2 Sep 2014
Call for MPs to investigate ‘confusing landscape’ in emergency provision for children in mental health crisis
Nearly three quarters of Mental Health Trusts in England do not provide a specialised place of safety for children facing a crisis in mental health, figures obtained by the Howard League for Penal Reform reveal today (Tuesday 2 September).
Under section 136 of the Mental Health Act 1983, anyone who appears to be mentally disturbed in a public place can be detained to a “place of safety” to be properly assessed. Information provided by the trusts to the Howard League indicated that almost 1,000 children in two years were accommodated under section 136, many in police stations or adult hospital wards.
Following concerns about the use of police cells as places of safety for children, the Howard League asked the 52 mental health trusts in England to detail what provision and accommodation was specifically made for children accommodated under section 136. Overall, the response from the trusts revealed a confusing landscape of services, with a disturbing lack of knowledge about the responsibility of individual trusts and the availability of suitable care for these children.
The sketchy information available indicated that more than half of the children were girls and many were younger teenagers including two 11-year-olds.
Frances Crook, Chief Executive of the Howard League for Penal Reform, said: “Any parent of a child who is found in public in a state of mental distress would hope that the authorities had a systematic way of offering specialist provision for a highly vulnerable young person. Yet the information we have uncovered from Mental Health Trusts suggests that the Trusts themselves are unable to provide a clear picture of how children in crisis across the country are safely accommodated. In particular, we are concerned that at least one in ten of these children – and possibly many more, given the gaps in information – are being taken to police cells, rather than specialist facilities with dedicated paediatric care.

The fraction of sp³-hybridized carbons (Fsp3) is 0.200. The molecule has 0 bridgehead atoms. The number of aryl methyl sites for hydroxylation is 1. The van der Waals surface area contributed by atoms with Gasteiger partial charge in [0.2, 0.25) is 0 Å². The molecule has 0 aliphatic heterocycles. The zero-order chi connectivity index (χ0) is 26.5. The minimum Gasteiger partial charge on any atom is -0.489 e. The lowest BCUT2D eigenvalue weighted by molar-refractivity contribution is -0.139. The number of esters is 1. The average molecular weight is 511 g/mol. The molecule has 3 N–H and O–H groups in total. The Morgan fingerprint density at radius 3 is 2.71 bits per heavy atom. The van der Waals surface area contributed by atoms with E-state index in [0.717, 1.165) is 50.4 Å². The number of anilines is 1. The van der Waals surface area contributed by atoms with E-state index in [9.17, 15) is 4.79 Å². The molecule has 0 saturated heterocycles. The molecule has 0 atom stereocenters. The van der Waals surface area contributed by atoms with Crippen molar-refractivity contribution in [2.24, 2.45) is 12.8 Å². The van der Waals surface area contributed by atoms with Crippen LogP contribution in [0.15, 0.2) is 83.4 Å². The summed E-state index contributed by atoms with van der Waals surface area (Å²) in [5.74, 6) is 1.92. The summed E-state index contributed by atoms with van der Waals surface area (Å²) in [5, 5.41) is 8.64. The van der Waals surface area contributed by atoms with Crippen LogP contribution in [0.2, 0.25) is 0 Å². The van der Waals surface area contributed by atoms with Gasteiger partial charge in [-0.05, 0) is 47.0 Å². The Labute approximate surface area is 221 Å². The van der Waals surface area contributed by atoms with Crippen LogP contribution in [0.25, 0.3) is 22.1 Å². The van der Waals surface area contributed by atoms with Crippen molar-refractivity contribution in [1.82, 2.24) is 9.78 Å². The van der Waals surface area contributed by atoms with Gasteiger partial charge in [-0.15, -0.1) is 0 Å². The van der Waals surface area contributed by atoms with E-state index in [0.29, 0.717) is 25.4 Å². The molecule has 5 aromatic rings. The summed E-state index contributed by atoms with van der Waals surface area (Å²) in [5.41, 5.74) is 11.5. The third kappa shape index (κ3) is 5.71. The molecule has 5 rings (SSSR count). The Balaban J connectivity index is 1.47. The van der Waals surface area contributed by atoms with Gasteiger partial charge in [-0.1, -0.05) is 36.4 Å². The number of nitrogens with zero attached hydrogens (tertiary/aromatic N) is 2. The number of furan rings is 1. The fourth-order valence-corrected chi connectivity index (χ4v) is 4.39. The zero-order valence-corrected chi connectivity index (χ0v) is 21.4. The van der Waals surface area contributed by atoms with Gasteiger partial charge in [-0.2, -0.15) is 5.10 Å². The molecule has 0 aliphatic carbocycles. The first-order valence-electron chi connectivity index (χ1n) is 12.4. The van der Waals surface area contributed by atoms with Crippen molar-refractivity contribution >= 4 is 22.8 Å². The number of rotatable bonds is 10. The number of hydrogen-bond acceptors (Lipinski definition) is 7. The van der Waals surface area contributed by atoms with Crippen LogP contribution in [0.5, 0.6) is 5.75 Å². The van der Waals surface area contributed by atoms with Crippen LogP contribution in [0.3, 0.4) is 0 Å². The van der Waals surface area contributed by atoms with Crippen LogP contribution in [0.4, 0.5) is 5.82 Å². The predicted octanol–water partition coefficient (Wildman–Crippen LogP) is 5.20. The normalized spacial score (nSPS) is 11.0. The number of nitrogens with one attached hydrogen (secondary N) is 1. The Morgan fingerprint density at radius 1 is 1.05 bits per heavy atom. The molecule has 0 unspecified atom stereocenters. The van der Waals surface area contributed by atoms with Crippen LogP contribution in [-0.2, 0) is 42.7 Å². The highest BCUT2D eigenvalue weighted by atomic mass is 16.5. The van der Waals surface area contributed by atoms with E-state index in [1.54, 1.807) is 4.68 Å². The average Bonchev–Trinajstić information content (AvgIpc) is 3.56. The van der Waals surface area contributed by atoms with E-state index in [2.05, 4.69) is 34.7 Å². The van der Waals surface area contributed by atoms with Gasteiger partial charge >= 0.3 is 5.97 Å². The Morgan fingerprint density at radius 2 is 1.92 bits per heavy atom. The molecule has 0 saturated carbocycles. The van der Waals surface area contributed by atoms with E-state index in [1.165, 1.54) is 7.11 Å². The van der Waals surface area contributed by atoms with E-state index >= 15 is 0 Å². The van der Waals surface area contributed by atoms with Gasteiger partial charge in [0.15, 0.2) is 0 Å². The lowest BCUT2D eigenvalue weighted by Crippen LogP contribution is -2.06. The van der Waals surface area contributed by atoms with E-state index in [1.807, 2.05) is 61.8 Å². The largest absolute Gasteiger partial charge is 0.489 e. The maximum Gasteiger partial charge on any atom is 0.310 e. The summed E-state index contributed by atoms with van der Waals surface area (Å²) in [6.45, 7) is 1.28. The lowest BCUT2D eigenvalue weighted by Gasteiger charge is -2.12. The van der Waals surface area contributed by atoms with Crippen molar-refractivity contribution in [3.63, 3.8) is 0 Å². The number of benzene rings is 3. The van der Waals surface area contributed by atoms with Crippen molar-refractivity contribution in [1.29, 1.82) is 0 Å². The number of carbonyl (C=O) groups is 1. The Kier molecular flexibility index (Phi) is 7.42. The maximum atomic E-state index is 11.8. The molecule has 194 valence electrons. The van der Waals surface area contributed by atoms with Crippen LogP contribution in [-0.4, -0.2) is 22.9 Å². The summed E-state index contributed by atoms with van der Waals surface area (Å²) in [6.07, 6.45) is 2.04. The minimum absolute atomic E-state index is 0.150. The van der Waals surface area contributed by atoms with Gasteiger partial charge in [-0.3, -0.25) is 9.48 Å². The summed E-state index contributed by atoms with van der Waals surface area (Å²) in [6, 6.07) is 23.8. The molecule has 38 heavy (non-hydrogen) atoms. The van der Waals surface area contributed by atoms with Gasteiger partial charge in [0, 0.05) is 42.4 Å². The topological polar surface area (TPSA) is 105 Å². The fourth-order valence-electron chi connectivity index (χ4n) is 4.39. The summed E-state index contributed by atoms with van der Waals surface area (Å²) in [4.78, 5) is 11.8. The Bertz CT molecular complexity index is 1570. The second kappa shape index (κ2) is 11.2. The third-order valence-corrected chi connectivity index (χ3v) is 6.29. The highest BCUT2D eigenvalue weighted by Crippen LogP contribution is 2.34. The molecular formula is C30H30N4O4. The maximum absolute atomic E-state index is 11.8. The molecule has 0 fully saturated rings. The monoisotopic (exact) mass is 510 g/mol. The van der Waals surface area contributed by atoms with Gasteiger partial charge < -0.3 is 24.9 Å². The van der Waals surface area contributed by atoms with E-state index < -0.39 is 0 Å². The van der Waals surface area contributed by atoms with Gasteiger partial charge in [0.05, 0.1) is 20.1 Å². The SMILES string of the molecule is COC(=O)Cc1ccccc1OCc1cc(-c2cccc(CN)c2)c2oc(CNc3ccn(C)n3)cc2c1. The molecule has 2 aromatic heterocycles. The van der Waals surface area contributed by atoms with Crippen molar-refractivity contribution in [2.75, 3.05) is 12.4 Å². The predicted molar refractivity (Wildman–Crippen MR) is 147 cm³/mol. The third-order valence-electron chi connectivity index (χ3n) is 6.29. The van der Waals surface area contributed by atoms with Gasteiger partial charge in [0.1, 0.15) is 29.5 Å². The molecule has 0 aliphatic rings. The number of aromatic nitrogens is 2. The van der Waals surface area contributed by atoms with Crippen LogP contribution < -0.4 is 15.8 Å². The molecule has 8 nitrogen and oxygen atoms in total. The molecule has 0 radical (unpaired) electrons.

“Whilst mental health emergencies may involve police officers as first responders, children facing mental health crisis should not be taken to or assessed in a police cell. Contact with the police should trigger an immediate response from mental health professionals and yet it appears that this is all too often not the case. Given the poor quality of information from the Mental Health Trusts on this important matter, we call on the MPs of the cross-party Health Select Committee to investigate the provisions available for children from each Mental Health Trust.”
Information from the Mental Health Trusts
The Howard League approached all the mental health trusts and four failed to respond, with another four refusing to provide a full breakdown of age and gender because they claimed the Data Protection Act applied. Three trusts gave initial figures but refused to go into detail about where the children were accommodated.
Provisions specifically made for children under s136 in 2012 and 2013
|Provisions specifically made for children*|
|Number of children accommodated under s136||958|
|Number of trusts providing specific children’s place of safety||8|
|Number of trusts that do not provide a specialised place of safety for children||37|